Tell It To The Blog

To content | To menu | To search


Entries feed - Comments feed

Wednesday 28 March 2012

How do I get started on Android?

More often than you'd expect, I am asked how to get started developing for Android. Just saying "" is a bit too trite, so here it is in a bit more detail.

1. It is pretty much essential to know the syntax of the Java programming language. Knowing how to read and write XML documents is only slightly less important. You won't go far in Android without knowing these two basic technologies.

2. Subscribe to android-developers and Stack Overflow. Seriously.

3. Install the Android SDK. Make sure you have all the prerequisites on your computer before you install. Create and start up an AVD.

4. Read everything in the Dev Guide under the heading "Android Basics".

5. Read and complete all the Tutorials.

6. Create some new Android projects based on the samples and start experimenting.

There's obviously a lot more: Useful Android-oriented books, blogs and tutorials abound. The above makes a good foundation to get you started.

Friday 25 March 2011

Super Simple Fragments

Fragments are one of the new tablet-oriented UI features in Android 3.0 "Honeycomb". The Android developer documentation illustrates fragments with a simple but useful sample program.

Sometimes usefulness impedes understanding. Here is a useless program that will allow you to start using fragments in the simplest possible way. Follow along as I convert the Android SDK's standard "Hello World" skeleton app to use fragments.

Step 1: Hello World!

  • 1.1. Use the Eclipse IDE to create a new Android project.
  • 1.2. Choose Android 3.0, and use Min SDK Version 11.

Step 2: Layout

  • 2.1. Open res/layout/main.xml.
  • 2.2. Cut out the TextView and save it in a new XML resource: hello_frag.xml.
  • 2.3. Be sure to add the Android XML namespace in the TextView. The resulting file should look like this:
<?xml version="1.0" encoding="utf-8"?>
  • 2.4. Now add this fragment to main.xml in the LinearLayout where the TextView used to be.
<fragment class="[your main Activity class name]$SSFFragment"
   android:layout_height="match_parent" />

Step 3: Program code

  • 3.1. Open the source code file in src/[your package name]/[your main Activity class name].java.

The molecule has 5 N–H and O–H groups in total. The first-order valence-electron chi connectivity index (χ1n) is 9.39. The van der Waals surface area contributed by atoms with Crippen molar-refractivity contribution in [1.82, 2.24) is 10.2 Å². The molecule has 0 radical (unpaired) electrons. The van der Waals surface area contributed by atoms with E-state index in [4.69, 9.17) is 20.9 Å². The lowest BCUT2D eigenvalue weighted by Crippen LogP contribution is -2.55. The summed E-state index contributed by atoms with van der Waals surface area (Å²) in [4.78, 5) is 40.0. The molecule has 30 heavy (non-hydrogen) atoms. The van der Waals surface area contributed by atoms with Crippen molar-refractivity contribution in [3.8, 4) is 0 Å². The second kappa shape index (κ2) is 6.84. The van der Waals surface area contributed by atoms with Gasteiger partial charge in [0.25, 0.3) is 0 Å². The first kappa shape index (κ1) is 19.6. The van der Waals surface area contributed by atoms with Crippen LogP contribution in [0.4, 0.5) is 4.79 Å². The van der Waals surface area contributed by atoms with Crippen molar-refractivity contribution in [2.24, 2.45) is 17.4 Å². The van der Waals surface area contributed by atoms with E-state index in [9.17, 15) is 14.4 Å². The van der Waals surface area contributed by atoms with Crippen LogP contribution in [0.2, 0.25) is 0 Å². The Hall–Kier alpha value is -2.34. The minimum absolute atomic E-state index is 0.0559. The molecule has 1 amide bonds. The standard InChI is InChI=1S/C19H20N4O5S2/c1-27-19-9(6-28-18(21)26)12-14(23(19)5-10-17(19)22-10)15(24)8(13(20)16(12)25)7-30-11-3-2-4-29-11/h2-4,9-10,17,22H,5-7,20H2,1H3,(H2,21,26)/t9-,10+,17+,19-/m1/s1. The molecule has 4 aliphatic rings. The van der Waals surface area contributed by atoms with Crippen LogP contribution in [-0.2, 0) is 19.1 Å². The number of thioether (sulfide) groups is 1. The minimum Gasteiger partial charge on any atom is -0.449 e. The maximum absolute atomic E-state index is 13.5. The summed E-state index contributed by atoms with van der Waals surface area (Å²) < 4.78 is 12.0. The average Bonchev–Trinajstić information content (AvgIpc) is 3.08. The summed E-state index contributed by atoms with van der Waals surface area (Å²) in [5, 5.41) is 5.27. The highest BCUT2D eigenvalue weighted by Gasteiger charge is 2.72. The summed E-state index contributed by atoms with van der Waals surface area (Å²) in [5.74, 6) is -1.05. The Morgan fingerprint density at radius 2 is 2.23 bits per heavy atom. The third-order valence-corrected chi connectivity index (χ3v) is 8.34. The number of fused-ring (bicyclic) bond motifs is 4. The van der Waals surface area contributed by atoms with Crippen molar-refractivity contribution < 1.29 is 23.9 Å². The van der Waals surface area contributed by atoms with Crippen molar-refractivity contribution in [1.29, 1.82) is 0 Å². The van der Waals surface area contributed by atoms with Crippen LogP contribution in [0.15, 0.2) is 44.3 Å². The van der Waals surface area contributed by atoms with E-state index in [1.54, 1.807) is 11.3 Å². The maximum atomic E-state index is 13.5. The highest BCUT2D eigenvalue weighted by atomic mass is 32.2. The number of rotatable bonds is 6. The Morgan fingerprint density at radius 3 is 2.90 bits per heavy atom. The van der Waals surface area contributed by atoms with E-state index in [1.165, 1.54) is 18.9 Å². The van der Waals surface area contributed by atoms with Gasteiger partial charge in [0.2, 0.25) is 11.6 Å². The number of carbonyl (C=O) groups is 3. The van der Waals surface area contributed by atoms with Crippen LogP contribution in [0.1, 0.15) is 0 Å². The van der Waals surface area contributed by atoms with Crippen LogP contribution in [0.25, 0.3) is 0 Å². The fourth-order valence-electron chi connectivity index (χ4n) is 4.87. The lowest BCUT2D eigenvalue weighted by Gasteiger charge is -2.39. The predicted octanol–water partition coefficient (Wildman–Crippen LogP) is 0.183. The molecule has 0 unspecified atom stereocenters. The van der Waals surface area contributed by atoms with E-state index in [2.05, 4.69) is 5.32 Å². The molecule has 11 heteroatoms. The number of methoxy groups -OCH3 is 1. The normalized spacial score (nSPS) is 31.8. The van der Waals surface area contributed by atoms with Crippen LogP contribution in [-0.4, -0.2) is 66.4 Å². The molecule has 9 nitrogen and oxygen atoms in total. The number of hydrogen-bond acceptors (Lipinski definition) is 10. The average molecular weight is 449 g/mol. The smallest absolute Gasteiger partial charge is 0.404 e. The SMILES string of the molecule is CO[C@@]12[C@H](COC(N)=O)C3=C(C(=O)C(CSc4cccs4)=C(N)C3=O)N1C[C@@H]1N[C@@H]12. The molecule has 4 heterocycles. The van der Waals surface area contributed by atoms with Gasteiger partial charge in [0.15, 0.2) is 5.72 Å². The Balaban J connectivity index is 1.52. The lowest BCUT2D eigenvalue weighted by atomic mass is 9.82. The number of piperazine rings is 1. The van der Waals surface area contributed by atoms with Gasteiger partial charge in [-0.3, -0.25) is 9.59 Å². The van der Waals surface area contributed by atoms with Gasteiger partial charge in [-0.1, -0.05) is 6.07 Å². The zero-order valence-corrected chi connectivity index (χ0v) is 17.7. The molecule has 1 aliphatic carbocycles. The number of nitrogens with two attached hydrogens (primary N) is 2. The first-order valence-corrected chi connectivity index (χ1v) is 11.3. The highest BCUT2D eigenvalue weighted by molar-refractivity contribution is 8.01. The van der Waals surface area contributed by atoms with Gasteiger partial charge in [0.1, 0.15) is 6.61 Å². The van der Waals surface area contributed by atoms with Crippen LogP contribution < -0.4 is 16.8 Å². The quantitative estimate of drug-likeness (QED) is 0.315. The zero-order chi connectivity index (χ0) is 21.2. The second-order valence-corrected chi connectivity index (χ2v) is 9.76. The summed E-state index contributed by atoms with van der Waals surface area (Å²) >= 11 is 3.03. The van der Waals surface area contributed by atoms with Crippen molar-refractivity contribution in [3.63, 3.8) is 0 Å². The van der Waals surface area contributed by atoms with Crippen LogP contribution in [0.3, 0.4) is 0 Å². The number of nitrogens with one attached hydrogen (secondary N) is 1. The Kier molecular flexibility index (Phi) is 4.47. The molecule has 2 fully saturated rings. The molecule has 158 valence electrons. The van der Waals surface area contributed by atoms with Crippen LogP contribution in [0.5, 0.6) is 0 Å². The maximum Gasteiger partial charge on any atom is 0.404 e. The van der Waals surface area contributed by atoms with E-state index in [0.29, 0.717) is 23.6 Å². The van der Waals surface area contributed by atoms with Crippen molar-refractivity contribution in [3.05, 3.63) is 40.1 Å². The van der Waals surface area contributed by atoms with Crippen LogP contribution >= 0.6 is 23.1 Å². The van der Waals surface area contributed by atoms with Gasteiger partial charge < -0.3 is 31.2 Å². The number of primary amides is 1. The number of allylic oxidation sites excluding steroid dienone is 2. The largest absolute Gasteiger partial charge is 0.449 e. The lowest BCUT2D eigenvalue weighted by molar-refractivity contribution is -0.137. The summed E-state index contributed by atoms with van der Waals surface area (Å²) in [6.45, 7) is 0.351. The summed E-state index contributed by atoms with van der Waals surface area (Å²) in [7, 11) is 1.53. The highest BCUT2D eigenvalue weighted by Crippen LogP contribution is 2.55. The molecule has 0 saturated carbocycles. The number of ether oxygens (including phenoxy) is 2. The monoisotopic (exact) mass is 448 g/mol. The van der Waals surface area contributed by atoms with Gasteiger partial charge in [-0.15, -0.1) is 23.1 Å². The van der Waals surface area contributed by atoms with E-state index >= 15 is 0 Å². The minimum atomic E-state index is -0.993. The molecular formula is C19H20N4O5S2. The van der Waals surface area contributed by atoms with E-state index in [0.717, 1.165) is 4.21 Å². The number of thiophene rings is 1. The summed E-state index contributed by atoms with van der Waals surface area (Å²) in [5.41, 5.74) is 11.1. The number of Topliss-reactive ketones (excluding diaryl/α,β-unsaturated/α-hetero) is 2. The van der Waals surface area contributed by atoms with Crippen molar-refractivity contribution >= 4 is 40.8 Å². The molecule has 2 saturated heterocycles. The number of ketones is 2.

• 3.2. Add this private static subclass to handle the Fragment.
/* Add a class to handle fragment */
public static class SSFFragment extends Fragment {
   public View onCreateView(LayoutInflater inflater, ViewGroup container, Bundle savedInstanceState) {
      // Inflate the layout for this fragment
      View v = inflater.inflate(R.layout.hello_frag, container, false);
      return v;
  • 3.3. In the Eclipse menu bar, select Source > Organize Imports.

Step 4: Run!

Congratulations, you are using Fragments.

Step 5: Extra credit - make it backward-compatible

  • 5.1. If you haven't already, in the Eclipse IDE, select Window > Android SDK and AVD Manager and install the Android Compatibility package.
  • 5.2. In the Eclipse menu bar, select Project > Properties > Java Build Path > Libraries.
  • 5.3. Select Add External Jars... and choose android-support-v4.jar from your file system.
  • 5.4. In your source code file, change "Activity" to "FragmentActivity".
  • 5.5. Select Source > Organize Imports again.
  • 5.6. Build and run.

Note that adding the compatibility library will have consequences:

  • It will bulk up your application. In the Hello World example, classes.dex grows from 4k to 119k.
  • Your application will not benefit from improvements to Fragments in later updates of Android.

Step 6: Extra extra credit - update deprecated layout

  • 6.1. In the TextView, replace "fill-parent" with "match-parent".

That's it! Super simple, na?

Racing ahead with Android

Racer Android

Today, the blog begins moving in a new direction: Androidward. From time to time, if I've had enough coffee, a tidbit about Android app development may appear here. If I haven't had any coffee, or if I'm just feeling ornery, I'll probably write about ferrets instead.